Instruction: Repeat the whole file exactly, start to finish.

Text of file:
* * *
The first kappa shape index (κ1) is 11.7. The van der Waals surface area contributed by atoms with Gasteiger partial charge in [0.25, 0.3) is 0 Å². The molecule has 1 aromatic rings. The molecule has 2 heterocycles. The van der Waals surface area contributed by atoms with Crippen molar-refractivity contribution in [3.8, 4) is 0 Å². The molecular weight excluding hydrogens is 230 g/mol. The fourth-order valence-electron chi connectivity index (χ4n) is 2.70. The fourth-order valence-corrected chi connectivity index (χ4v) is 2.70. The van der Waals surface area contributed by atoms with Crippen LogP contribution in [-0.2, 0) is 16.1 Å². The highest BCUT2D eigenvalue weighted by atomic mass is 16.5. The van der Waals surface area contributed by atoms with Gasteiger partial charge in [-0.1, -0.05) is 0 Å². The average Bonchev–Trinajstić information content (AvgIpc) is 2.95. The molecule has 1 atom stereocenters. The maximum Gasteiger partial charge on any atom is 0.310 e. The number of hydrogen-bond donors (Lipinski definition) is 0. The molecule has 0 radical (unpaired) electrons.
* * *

The first kappa shape index (κ1) is 11.7. The van der Waals surface area contributed by atoms with Gasteiger partial charge in [0.25, 0.3) is 0 Å². The molecule has 1 aromatic rings. The molecule has 2 heterocycles. The van der Waals surface area contributed by atoms with Crippen molar-refractivity contribution in [3.8, 4) is 0 Å². The molecular weight excluding hydrogens is 230 g/mol. The fourth-order valence-electron chi connectivity index (χ4n) is 2.70. The fourth-order valence-corrected chi connectivity index (χ4v) is 2.70. The van der Waals surface area contributed by atoms with Crippen LogP contribution in [-0.2, 0) is 16.1 Å². The highest BCUT2D eigenvalue weighted by atomic mass is 16.5. The van der Waals surface area contributed by atoms with Gasteiger partial charge in [-0.1, -0.05) is 0 Å². The average Bonchev–Trinajstić information content (AvgIpc) is 2.95. The molecule has 1 atom stereocenters. The maximum Gasteiger partial charge on any atom is 0.310 e. The number of hydrogen-bond donors (Lipinski definition) is 0. The molecule has 0 radical (unpaired) electrons.